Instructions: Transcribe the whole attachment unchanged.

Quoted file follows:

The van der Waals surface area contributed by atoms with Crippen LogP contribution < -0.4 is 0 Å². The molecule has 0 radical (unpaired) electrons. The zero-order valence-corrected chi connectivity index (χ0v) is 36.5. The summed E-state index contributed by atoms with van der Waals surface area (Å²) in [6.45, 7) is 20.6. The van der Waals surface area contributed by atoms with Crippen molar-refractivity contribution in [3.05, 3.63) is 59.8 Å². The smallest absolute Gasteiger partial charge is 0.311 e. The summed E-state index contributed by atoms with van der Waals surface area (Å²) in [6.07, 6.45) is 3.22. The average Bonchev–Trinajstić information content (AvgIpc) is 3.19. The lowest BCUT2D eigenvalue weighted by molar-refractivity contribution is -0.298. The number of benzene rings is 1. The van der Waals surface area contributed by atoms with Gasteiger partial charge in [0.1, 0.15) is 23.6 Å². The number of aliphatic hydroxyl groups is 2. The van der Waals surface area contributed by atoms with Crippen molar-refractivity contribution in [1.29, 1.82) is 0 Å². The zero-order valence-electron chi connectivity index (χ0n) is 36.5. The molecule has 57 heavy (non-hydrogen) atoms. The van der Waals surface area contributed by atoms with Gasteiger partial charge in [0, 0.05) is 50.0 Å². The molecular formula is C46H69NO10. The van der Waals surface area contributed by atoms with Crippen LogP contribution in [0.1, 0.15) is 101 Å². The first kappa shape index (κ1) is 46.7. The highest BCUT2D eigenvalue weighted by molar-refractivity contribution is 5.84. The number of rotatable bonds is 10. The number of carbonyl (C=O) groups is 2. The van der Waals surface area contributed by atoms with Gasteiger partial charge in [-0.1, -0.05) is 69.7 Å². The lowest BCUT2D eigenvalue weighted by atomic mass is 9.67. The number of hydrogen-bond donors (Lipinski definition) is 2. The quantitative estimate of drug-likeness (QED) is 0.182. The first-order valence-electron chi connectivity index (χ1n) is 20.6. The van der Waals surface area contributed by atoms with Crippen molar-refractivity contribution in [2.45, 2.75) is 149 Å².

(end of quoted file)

The van der Waals surface area contributed by atoms with Crippen LogP contribution < -0.4 is 0 Å². The molecule has 0 radical (unpaired) electrons. The zero-order valence-corrected chi connectivity index (χ0v) is 36.5. The summed E-state index contributed by atoms with van der Waals surface area (Å²) in [6.45, 7) is 20.6. The van der Waals surface area contributed by atoms with Crippen molar-refractivity contribution in [3.05, 3.63) is 59.8 Å². The smallest absolute Gasteiger partial charge is 0.311 e. The summed E-state index contributed by atoms with van der Waals surface area (Å²) in [6.07, 6.45) is 3.22. The average Bonchev–Trinajstić information content (AvgIpc) is 3.19. The lowest BCUT2D eigenvalue weighted by molar-refractivity contribution is -0.298. The number of benzene rings is 1. The van der Waals surface area contributed by atoms with Gasteiger partial charge in [0.1, 0.15) is 23.6 Å². The number of aliphatic hydroxyl groups is 2. The van der Waals surface area contributed by atoms with Crippen molar-refractivity contribution in [1.29, 1.82) is 0 Å². The zero-order valence-electron chi connectivity index (χ0n) is 36.5. The molecule has 57 heavy (non-hydrogen) atoms. The van der Waals surface area contributed by atoms with Gasteiger partial charge in [0, 0.05) is 50.0 Å². The molecular formula is C46H69NO10. The van der Waals surface area contributed by atoms with Crippen LogP contribution in [0.1, 0.15) is 101 Å². The first kappa shape index (κ1) is 46.7. The highest BCUT2D eigenvalue weighted by molar-refractivity contribution is 5.84. The number of rotatable bonds is 10. The number of carbonyl (C=O) groups is 2. The van der Waals surface area contributed by atoms with Gasteiger partial charge in [-0.1, -0.05) is 69.7 Å². The lowest BCUT2D eigenvalue weighted by atomic mass is 9.67. The number of hydrogen-bond donors (Lipinski definition) is 2. The quantitative estimate of drug-likeness (QED) is 0.182. The first-order valence-electron chi connectivity index (χ1n) is 20.6. The van der Waals surface area contributed by atoms with Crippen molar-refractivity contribution in [2.45, 2.75) is 149 Å².